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Garry Kasparov is a popular chess grandmaster and is consider to be the greatest chess player of all time.


Garry Kasparov was born in 1963 in Baku, Azerbaijan (in the former Soviet Union), as Garry Vajnshtejn (Weinstein). His father died when Garry was seven, and Garry switched his surname to his mother's maiden name, Kasparian (which russified as "Kasparov" not not sound foreign anymore).

Garry began to learn of chess in a chess school that was taught by Mikhail Botvinnik (who also became the teacher of Anatoly Karpov and Vladimir Kramnik). Garry formed a friendship with Botvinnik during his studies.

After competing in two tournaments at age 13 and 14, Garry entered the Sokolsky Memorial tournament and won, earning him the title of master. This tournament inspired Garry to play chess as a career, instead of a hobby.

Kasparov continued to compete in tournaments, hoping to one day challenge world champion Anatoly Karpov. After competing in a special tournament, Garry had the chance to take on Karpov and take his title. In the match between the two players, Karpov began to take the lead over Kasparov. But the match was suddenly closed by the FIDE president, and neither player had won. This was due to Karpov's health situation. He had been hospitalized several times during the match.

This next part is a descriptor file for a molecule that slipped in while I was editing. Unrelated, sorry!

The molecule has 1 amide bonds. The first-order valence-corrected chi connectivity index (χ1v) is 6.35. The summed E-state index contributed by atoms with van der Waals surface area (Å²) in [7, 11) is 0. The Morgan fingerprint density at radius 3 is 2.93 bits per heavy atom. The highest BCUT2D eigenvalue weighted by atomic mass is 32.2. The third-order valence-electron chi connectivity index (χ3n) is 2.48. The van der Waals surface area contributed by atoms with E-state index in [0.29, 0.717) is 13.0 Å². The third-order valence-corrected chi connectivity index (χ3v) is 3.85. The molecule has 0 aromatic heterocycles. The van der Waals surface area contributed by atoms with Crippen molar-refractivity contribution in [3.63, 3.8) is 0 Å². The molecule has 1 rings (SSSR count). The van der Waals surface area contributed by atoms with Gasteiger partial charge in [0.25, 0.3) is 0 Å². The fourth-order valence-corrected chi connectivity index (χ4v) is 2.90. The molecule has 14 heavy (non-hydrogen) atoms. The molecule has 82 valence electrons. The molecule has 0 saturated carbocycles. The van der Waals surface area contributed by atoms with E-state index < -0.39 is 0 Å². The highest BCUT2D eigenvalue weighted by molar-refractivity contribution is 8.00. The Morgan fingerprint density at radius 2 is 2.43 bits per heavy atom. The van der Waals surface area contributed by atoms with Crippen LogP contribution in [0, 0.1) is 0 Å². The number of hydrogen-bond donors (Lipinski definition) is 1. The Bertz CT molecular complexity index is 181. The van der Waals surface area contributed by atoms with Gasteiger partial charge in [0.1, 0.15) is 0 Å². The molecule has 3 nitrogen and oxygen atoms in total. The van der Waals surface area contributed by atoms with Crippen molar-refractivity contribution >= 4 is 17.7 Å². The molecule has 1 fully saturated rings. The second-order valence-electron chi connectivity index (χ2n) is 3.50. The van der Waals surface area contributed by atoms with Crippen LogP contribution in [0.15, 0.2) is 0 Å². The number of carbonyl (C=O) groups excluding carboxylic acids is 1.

Another match began, and Kasparov won over Karpov with a score of 13-11. He earned the title of world champion. Karpov called for a rematch several times, but Kasparov emerged victorious.

Kasparov became sick of the FIDE. When Nigel Short challenged Garry's title, the match was held outside of the hold of the FIDE. For this reason, Kasparov was ejected from the FIDE and formed a new chess organization known as the Professional Chess Association. The match continued, and Kasparov became the PCA world champion.

This title was challenged by Vladimir Kramnik in the year 2000. Garry lost the match, and Kramnik became the PCA world champion.

Kasparov retired in 2005, saying he would stop playing competitively, but instead only for fun. After losing his final game to Vesselin Topalov.


At his peak, his rating was 2851, the #2 highest rating under Magnus Carlsen's peak at 2882

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